That Vegan Life

In 7th grade home ec (rebranded Family and Consumer Science by that time #politicalcorrectitude), our class watched a movie on vegetarianism. I don’t remember much of the movie except that it upset and inspired 12 year old me to declare my new resolution to become vegetarian. I was even committed enough to get some books from the library on being vegetarian and eating well!  The only flaw in my plan was that during this phase of my life (ages 0-20) I ate approximately 0 vegetables and pretty much sustained myself on fruit, meat, and carbs.  In fact, this foray into vegetarianism coincided with Easter weekend (a.k.a. the Catholic Ham Holiday) and, since I did not partake in any of the side dishes full of veggies, my meal consisted almost entirely of potato chips.  And chocolate.  Because Easter candy… NEEDLESS TO SAY, my first meat free diet attempt did not go well or last long.

About a year ago, Collin and I decided to “go local” i.e. we tried to only buy meat and eggs from local farms.  We decided to do this because it helped to make us much more aware of what we were consuming, not only for our own health, but so that we did not take the lives of farm animals for granted.  We got our meat from a farmer who worked with Collin and we got eggs from my coworker who was living on her boyfriend’s parents’ farm (which was a GREAT system).  The main comment we heard from people was that eating local was expensive and that’s true, it is more expensive.  So we started to eat less meat and we really enjoyed it when we did.  On the nights that we did have meat for dinner, it was a big deal and that was kind of the point for us.  It should be a big deal.  We also tried to eat local when we went out which is where everything got a little fuzzier and where we yielded way more often to our food cravings.  We would try to ask where the meat came from but slowly our convictions started sliding to ordering food with meat sourced from New York or Montreal (not really local) if it was from a good, organic, ethical farm, because that made it okay, right?  Things just started being good enough and we would casually laugh it off and enjoy our pulled pork burritos or McDonald’s chicken nuggets.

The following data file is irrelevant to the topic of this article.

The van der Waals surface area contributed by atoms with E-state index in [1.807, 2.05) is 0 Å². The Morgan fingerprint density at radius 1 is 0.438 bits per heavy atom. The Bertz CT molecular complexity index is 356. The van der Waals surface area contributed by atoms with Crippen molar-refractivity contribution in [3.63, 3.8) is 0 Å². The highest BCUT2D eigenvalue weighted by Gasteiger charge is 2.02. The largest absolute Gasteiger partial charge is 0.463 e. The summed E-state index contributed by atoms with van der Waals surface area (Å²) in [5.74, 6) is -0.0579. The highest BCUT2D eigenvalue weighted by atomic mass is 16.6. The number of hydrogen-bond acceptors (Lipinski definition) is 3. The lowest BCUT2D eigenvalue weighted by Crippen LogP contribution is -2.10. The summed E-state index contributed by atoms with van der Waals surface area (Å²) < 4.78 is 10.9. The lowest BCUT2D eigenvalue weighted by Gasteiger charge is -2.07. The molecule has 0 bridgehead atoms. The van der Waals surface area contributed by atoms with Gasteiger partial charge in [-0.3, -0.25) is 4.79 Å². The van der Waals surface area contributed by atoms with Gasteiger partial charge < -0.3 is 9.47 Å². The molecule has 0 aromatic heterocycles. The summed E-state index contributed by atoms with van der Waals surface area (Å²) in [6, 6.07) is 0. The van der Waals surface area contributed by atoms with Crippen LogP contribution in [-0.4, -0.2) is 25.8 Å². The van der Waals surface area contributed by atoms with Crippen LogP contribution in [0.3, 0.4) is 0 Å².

Enter, Veganism.  Collin got there first.  He read a book loaned to us by our already vegan friends – Eating Animals, by Jonathan Safran-Foer.  I have not actually read the words off of these pages, but I have heard a lot of them read out loud and a lot of the points of the book were discussed at length in our house while Collin was reading it.  I really should pick it up one of these days though.  Essentially- it was the catalyst for Collin go make the leap to go vegan.  I won’t speak for him as to his personal reasons for making the choice.  They are similar to mine, but they are also different.  I took another couple weeks to make the step on my own and it basically came down to this – I cannot ignore the fact that I believe killing and abusing animals for my consumption is wrong.  Factory farming is a horrible, horrible system.  Dairy cows and egg-laying chickens live awful, disgusting, and miserable lives.  Those are facts.  And I can’t and refuse to pretend like I don’t care about it anymore.

The most common reaction I have gotten to my “I’m Vegan!” announcement has been, “wow, that must be so hard” or some variation on that theme.  Honestly, it’s not hard at all.  Not when I believe this is the right thing for me to be doing.  And I believe it so hard.  Yea, it does suck eating salads when you go out with friends  (which, luckily, is not the norm!) and yea, 100% I miss cheese but what I don’t miss is the guilty conscience and the needing the bury my feelings about it whenever I asked for extra parmesan.  And cooking at home is a piece of cake with the internet!  Just search vegan anything you want to eat and it exists.  Trust me!  We’ve had vegan buffalo “wings” twice!